Dr Philippa Townsend

Chancellor's Fellow

Biography

I joined the University of Edinburgh as a Chancellor’s Fellow in New Testament and Christian Origins in September 2014. I grew up in the UK and studied Classics at King’s College, Cambridge (BA) and University College London (MA) before leaving for the US to do postgraduate work in Religion at Harvard University (AM) and Princeton University (PhD). I have also studied in Jerusalem, both at the Hebrew University on a postdoctoral fellowship, and at the Albright Institute for Archaeological Research on a fellowship from the National Endowment for the Humanities. Before coming to Edinburgh, I taught at Ursinus College, a liberal arts college in Pennsylvania.   

Undergraduate teaching

I am the course manager for Women and Religion in the New Testament World and Jesus in Film. I have also contributed as a lecturer to Early Jewish Texts, The Gospels, and The History of Christianity as a World Religion.

Postgraduate teaching

I welcome inquiries from students who would like to pursue postgraduate studies in areas relating to my research.

Research summary

My research interests include the following: Early Christian identity formation Race and ethnicity in the Greco-Roman world Sacrifice in the Greco-Roman world and early Christianity Non-canonical ('Gnostic') Christian texts and the construction of orthodoxy and heresy Greek philosophical traditions (especially Neoplatonism) and their relationship to early Christianity I originally became fascinated by the origins and development of Christianity as a student of Classics, so my research attempts to explore early Christianity fully within the broader context of the Greco-Roman world. As a historian trying to understand the formation of early Christian identity in all its complexity, I am interested in cutting across traditional disciplinary boundaries to study pagan and Jewish, canonical and non-canonical texts together, and my past research has included work on Manichaean and ‘Gnostic’ texts (including the notorious Gospel of Judas), as well as the philosophical works of the Neoplatonist philosophers Porphyry and Iamblichus.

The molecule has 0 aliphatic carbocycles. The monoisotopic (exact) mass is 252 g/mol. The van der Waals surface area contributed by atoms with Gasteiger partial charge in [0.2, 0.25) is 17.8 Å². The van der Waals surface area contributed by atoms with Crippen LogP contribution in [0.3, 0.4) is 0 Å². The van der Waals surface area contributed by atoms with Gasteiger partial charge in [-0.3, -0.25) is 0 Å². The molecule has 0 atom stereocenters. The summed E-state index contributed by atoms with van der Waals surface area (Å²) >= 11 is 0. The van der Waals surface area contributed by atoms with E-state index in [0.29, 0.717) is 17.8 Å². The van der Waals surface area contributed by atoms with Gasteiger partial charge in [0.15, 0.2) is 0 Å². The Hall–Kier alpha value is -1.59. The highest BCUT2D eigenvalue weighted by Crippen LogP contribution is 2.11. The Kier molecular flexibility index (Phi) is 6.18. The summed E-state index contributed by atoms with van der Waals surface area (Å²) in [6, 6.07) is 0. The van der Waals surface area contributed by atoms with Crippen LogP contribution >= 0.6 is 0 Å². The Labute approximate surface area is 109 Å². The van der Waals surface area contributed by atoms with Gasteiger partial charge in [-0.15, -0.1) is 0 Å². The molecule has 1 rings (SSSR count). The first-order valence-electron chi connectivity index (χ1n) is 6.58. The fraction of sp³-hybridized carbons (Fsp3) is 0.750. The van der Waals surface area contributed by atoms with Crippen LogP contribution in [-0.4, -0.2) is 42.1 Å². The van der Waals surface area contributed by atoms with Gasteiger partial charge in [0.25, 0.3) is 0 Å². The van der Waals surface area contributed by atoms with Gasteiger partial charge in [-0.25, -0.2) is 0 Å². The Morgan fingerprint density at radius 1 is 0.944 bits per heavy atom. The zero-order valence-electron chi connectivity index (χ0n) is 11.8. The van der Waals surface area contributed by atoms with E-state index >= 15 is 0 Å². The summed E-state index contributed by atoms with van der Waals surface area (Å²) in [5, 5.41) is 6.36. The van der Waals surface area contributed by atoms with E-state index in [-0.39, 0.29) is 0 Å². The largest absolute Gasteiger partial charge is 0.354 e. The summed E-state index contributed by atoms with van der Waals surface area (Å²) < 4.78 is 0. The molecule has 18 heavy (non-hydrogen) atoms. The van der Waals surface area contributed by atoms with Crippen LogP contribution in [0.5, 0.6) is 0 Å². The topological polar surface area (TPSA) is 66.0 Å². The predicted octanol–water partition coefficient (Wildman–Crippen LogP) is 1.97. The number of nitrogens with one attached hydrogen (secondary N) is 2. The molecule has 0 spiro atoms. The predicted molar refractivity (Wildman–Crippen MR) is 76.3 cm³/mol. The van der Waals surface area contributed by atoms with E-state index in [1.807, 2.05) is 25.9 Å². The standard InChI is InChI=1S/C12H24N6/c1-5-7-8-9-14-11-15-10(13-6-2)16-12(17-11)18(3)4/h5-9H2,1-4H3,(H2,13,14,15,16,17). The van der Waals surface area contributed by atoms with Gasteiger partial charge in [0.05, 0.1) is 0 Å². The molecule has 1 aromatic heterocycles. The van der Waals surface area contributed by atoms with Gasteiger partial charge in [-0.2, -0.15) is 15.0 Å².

Affiliated research centres

Centre for the Study of Christian Origins

Current research interests

Current research activities My current research focuses on two projects. The first is a wide-ranging examination of Christian texts on sacrifice from the first to the third century, interpreting them within the context of the discursive association between sacrifice and kinship construction in the Jewish and Greco-Roman world. The second project, still in its early stages, is a reading of the New Testament Book of Revelation from a Jewish diaspora perspective.